Acute Coronary Syndrome
(ACS; Unstable Angina)
by Sid Kirchheimer
Acute coronary syndrome (ACS) is a set of features related to poor blood flow to the heart muscle that leads to a heart attack. This results in chest pain or angina pectoris. ACS is a serious, life-threatening condition. If you think you have ACS, seek emergency medical treatment.
ACS is caused by a sudden blockage of the coronary arteries. These blood vessels carry blood to the heart muscle. The blood flow to the heart muscle is either greatly reduced or completely blocked. This leads to heart muscle damage or death from a heart attack.
The narrowing most often happens from years of plaque buildup in an artery. This is called atherosclerosis. Blood clots may often cause the narrowing arteries.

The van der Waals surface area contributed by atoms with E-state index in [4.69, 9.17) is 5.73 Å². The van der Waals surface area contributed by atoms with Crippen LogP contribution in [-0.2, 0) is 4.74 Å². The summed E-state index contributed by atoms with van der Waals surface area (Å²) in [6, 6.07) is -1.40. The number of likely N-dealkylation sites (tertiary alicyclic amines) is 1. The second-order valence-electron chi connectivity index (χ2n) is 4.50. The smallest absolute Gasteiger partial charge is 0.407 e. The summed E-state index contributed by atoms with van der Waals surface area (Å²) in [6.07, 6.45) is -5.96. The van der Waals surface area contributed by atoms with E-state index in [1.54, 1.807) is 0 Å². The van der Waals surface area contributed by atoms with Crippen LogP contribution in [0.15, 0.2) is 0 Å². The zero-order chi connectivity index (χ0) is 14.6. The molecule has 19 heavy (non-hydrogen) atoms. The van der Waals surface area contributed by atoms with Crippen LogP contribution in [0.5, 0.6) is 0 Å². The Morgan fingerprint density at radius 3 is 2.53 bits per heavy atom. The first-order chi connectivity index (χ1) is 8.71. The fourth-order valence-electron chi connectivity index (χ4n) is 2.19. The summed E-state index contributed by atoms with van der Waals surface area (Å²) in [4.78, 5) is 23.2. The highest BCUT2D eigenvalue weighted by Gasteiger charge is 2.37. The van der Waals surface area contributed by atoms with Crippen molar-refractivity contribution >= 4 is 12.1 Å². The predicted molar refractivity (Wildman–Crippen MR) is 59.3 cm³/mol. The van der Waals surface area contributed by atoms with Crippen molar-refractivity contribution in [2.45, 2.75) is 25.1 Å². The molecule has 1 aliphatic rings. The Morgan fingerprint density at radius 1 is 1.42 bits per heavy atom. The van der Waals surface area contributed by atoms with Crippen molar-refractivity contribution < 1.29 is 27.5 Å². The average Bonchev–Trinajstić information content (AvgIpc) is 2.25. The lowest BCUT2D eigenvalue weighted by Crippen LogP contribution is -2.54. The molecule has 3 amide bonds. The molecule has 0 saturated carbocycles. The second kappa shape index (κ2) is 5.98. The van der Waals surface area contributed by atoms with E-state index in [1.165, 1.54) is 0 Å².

Risk Factors TOP
ACS is more common in men over 45 years old and women over 55 years old.
Factors that increase your risk of developing ACS include:
ACS is serious. It requires emergency medical treatment. Contact your doctor if you have any of these symptoms:
You will be asked about your symptoms and medical history. A physical exam will be done. If you suspect ACS, call for emergency medical services.
Your bodily fluids may need to be tested. This can be done with blood tests.
Your heart function may need to be tested. This can be done with:
Detailed images of your heart may need to be taken. These can be done with:
If you are having a heart attack, doctors will:
To restore blood flow, the main treatments are:
To help reduce your chances of getting ACS:
American College of Cardiology
American Heart Association
Canadian Cardiovascular Society
Heart & Stroke Foundation
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Last reviewed September 2016 by Michael J. Fucci, DO
Last Updated: 8/17/2015